Since the establishment of the Danish Polyposis Register, the prevalence of colorectal cancer has decreased by 55% in newly diagnosed polyposis patients, and a substantial improvement has taken place in long term survival.
Population based studies of FAP have only been carried out in the Nordic countries.16–19 The prerequisites for such studies are a stable population, long term and complete registration of all citizens, a longstanding national polyposis register with a high completeness of registration, and a health care system of an equal high standard and open to all citizens, independent of their social or economic status. These conditions are all met in Denmark, which therefore provides excellent possibilities for epidemiological studies.
Over the last decades national polyposis registers have been established in Europe7,10,19–24 and Japan.25 Several regional registers have been founded in Europe,26–31 North America,32,33 and Australasia.34–37 The overall results from some of these registers are shown in table 3. The finding of 68% of probands with colorectal cancer in the present series is similar to most other major series. The low frequency of colorectal cancer in call-up patients (3%) was also similar to other Nordic registries and the Dutch registry, indicating the efficacy of the prophylactic work in these countries.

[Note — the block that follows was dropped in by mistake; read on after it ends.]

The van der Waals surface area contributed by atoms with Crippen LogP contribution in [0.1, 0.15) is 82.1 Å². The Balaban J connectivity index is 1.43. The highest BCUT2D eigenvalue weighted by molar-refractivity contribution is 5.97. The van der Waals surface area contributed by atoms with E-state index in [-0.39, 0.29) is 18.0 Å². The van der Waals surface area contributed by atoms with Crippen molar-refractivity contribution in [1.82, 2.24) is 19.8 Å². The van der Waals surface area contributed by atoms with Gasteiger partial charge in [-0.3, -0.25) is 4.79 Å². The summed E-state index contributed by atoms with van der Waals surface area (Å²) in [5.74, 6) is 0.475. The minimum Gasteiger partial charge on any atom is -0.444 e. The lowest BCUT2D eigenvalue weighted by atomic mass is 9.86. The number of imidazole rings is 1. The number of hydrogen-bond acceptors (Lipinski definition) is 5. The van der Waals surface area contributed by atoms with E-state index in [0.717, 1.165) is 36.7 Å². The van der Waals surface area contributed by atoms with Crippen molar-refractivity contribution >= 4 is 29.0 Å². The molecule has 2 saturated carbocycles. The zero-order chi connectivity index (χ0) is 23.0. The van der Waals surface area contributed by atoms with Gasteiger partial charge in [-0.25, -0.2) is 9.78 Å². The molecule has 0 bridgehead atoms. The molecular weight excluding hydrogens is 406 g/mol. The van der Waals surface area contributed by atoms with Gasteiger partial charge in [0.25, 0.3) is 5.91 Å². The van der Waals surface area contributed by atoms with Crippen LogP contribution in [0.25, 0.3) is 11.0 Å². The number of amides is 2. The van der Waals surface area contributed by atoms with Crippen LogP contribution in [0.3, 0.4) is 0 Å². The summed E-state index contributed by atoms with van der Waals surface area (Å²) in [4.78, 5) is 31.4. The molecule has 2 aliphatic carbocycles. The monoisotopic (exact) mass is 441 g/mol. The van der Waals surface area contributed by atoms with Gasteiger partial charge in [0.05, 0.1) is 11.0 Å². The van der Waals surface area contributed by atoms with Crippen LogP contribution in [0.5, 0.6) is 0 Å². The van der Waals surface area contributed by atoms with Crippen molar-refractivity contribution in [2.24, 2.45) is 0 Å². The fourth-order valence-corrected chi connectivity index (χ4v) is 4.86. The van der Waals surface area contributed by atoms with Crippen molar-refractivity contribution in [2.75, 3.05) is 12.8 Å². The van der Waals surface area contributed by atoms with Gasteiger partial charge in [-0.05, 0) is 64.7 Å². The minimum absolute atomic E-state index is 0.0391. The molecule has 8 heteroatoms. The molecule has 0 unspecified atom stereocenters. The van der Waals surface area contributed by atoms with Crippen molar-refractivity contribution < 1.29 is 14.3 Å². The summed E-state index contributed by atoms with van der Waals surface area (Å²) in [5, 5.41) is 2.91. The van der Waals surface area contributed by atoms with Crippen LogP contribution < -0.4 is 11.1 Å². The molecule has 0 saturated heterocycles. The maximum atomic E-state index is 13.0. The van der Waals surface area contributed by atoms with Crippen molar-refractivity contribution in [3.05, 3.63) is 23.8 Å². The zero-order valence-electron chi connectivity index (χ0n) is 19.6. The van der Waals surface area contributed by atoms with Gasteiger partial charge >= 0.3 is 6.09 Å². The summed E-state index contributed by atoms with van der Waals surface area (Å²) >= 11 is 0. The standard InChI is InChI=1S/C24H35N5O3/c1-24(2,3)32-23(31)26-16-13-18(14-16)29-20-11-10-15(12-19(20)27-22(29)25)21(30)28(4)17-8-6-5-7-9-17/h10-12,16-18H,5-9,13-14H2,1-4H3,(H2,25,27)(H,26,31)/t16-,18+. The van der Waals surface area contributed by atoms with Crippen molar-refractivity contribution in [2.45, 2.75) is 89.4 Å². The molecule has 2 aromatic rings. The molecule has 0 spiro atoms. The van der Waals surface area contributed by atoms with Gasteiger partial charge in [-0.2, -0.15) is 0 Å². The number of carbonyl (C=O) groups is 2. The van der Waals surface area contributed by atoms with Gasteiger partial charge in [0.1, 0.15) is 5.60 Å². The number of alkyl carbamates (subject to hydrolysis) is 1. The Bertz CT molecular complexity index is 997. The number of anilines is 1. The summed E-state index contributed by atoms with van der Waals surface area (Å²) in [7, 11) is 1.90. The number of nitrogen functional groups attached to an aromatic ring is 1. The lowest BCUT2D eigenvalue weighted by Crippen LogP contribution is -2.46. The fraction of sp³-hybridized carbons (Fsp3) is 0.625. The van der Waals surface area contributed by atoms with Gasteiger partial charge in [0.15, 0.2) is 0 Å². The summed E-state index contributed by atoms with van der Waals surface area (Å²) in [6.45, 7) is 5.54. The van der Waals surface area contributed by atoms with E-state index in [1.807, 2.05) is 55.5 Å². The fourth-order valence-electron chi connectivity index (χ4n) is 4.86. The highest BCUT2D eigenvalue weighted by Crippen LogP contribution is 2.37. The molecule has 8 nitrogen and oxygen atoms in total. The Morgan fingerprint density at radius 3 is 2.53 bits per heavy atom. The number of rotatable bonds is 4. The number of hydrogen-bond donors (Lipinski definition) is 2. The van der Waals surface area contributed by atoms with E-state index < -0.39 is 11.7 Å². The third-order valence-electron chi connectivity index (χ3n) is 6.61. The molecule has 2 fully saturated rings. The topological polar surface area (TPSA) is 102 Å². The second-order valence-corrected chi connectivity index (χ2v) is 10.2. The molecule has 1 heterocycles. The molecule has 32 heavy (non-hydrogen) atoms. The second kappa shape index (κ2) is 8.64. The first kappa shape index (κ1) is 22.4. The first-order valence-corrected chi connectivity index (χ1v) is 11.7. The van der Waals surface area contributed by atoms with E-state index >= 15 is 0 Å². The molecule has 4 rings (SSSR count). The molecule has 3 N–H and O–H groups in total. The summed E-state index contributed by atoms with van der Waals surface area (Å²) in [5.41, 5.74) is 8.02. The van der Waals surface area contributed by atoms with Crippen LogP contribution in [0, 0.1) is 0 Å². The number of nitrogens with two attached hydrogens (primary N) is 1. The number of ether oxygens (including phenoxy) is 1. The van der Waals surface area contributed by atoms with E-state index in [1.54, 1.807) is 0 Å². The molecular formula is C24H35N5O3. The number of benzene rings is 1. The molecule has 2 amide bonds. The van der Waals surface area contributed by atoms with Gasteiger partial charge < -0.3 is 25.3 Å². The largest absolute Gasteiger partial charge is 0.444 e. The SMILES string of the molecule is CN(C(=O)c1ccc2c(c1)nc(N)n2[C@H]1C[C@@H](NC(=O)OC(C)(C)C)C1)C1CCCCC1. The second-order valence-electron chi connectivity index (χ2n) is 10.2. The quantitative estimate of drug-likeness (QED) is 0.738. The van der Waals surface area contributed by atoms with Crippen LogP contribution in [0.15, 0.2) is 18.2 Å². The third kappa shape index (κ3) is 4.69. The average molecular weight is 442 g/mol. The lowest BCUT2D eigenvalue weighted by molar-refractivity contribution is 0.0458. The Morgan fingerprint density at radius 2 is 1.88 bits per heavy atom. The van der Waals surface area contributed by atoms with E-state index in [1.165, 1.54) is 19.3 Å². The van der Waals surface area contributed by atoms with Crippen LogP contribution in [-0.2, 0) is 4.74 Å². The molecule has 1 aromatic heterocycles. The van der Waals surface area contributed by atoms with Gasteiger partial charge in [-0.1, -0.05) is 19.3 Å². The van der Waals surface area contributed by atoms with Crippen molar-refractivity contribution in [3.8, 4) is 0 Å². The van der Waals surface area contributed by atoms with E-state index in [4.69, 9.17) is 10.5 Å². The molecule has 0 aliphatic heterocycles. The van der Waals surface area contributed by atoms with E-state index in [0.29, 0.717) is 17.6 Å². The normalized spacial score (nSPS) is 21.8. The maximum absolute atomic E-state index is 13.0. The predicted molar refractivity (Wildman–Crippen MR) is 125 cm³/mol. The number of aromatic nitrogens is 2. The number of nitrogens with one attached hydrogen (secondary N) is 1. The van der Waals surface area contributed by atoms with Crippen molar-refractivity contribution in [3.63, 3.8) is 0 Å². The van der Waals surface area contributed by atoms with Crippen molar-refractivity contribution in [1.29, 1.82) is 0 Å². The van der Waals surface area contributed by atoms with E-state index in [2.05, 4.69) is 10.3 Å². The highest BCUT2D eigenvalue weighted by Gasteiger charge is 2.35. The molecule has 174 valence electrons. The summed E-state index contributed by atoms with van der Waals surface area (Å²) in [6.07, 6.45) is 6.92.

The annual incidence rate is approximately 2×10−6 and the rate has been stable since the 1970s.13 The rate is higher than in Finland18 and Sweden17 for unknown reasons. The prevalence rate is similar to the Swedish result17 and slightly higher than that in Finland.21 In Denmark, the polyposis based proportion of all colorectal cancer cases has been reduced by 42% since the 1970s to 0.07% in the 1990s. This is three times higher than the Swedish estimate of 0.023 for the period 1977–1996 which is, however, based on colorectal cancers in 1996 only and not on all colorectal cancers in the 20 year period.17 This may cause bias towards a low value due to the increasing incidence of colorectal cancer. The Finnish proportion of 0.1422 may be explained in part by the fact that the incidence of colorectal cancer in Finland is only about half that of the incidence in Denmark. Age at the five stages of the natural course of the disease is very similar to values in the literature.1,17,19,27,38